So, there you are, sitting at the wheel, daydreaming with a book on your lap, as the car drives itself along the M6 towards your meeting. Isn’t technology just wonderful? All of a sudden, a warning chime starts, red lights flash across the dash, the steering wheel whirls around and a disembodied voice tells you it’s going to hand back control in 10, no eight seconds, no six…
Yikes. Stuff is happening out there, but what? Faster than you can check the mirrors, the dashboard lights, or the side views, you’re back in charge, hands clawed on the wheel while the autonomous driving algorithm skulks in its black box. That jack-knifing truck in front is now your problem and moreover, if the latest report from the Law Commission becomes enshrined in UK law, so too, is the potential insurance bill…
The Scalextric Complex
Don’t go thinking this is just a bad dream, either. Autonomous cars might not be the tech du jour they were a few years ago, but we’re still fixated with them. From the mechanical automatons in Greek mythology and ancient China, to Da Vinci’s 15th century robot, all the way to R2-D2 and C-3PO from the Star Wars films, mankind has thrilled at the idea of an inner-directed machine that makes its own decisions – but as the Chinese proverb goes: ‘be careful what you wish for’.
As far as the tech industry is concerned, there’s a big financial prize at stake in being the first with a self-driving car, just look at the way Tesla has dominated the electric-car industry while not actually making any money out of it. At times, however, it’s hard not to see the hyperbole as a cross between God-playing fantasy and a Scalextric complex.
And this week the autonomous driving hype began all over again, with the Law Commission report which has been greeted by some as clearing up ‘grey areas’ for insurers, though in fact, it’s probably raised more questions than it has answered.
“It’s a good starting point,” says Benjamin Hatton, insurance analyst at data specialists GlobalData, “but such is the nature of this technology, that we’re five to ten years off self-driving becoming an issue.”
Nevertheless, autonomous cars are on our roads right now. They’ve been testing for years on US and Japanese roads, and while Tesla’s Autopilot is not a self-driving car, many owners have mistakenly used the system as such. Last year the UK government announced its intention to allow limited self-driving on UK motorways with planned changes to The Highway Code to accommodate the correct use of such systems.
Even modern cars have a limited form of self driving (SAE level 2), which allows the vehicle to maintain station in a lane, brake, accelerate and even restart from a standstill. And as the Law Commission report acknowledges, such new-car features will “develop to a point where a vehicle will be able to drive itself, without a human paying attention to the road… [which will have] profound legal consequences.”
Way to go! We’ve been writing about this for at least a decade and the UK Law Commission has only just figured this out. One’s reminded of that sketch from the Eighties TV show Not The Nine O’Clock News, where Rowan Atkinson playing a high-court judge asks what a digital watch and a video recorder is, before displaying a remarkable knowledge of a range of blow-up dolls…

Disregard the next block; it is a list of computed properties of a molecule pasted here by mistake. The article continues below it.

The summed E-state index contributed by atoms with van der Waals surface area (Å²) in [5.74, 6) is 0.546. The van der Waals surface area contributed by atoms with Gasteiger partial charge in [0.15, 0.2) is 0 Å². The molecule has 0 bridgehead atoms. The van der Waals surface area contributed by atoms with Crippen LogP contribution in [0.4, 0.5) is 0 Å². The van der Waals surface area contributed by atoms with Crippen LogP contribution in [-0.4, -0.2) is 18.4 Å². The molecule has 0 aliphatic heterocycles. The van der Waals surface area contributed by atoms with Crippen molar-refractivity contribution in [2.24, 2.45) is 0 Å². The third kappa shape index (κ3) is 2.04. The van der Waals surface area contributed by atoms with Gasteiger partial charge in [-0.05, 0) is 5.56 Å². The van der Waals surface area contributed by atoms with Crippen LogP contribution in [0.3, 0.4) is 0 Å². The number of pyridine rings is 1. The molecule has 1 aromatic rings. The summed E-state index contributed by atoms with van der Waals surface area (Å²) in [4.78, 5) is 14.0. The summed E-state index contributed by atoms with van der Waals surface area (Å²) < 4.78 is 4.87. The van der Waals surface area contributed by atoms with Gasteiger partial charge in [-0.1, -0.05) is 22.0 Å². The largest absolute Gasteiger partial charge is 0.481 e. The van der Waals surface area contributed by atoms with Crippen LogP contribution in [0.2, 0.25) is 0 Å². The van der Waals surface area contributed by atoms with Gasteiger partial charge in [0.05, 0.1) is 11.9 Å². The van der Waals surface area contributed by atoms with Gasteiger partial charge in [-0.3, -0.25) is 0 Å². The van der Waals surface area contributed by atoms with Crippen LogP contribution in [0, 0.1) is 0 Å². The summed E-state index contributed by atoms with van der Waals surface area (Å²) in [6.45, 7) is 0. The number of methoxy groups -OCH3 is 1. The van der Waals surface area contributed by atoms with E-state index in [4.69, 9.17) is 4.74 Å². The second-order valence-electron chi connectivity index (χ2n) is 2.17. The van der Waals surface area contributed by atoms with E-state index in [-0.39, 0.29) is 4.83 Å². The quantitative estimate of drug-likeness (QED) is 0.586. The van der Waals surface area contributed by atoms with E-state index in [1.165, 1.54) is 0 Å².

Who is in charge of a driverless vehicle?
The report recommends the establishment of a clear responsibility for a self-driving vehicle when the driver is only a “user in charge” with a wide range of immunity from driving offences and legal responsibility falling on the car’s makers and its parts suppliers.
It draws heavily on the J30116:2021 standard established by the Society of Automobile Engineers (SAE), where 0 means no driving automation; 1 is some driver assistance; 2 is partial automation; 3 is conditional automation; 4 is a high level of driving automation and 5 is full automation.
While the report acknowledges that some vehicles will be completely autonomous where occupants will be simply passengers (called ‘no user in charge, or NUIC), it doesn’t really deal with the grey area of handing back control of the vehicle to the driver, the scenario raised at the start of this article. Just who is in charge during this period?
Ethical questions such the Trolley Problem have tended to dominate the self-driving debate. This is where the car’s self-driving algorithms have to choose between two very bad outcomes, often typified by the choice between hitting a crowded bus stop or a single mother and pram. While which-one-is-the-car-going-to-kill thought experiments are intriguing for ethicists (and journalists), such situations are unbelievably rare. Hand back, however, is in the here and now.
How long to hand back control of an automous car?
Some car makers think hand back to the driver can be safely accomplished within 10 seconds, others such as Volvo have been quoted as saying that it could take as long as two minutes for the driver to fully take back control from car’s systems. Not everyone thinks it will take that long, but even the most optimistic acknowledge it as an issue.
“I think that 10 sec is quite a long time,” says Dr Gill Pratt, chief executive of the Toyota Research Institute, pointing out that on a motorway you’ll have travelled a long way, while in a city a lot can happen in a very short period. Note here that at 70mph a car will cover over 300 metres in 10 seconds.
Perhaps the bigger question is just why is the car handing back control? If it’s because it has encountered across something it’s never seen before, then why is that? Has the decision-making software been properly developed? As Professor Pim van der Jagt, then MD of Ford’s Aachen centre but now technical director of AB Dynamics, once pointed out: “The average driver will travel half a million miles between an accident and as long as he or she is fully focussed they are probably safer than a system, which in certain conditions, might try to take over driving and make the wrong decision.”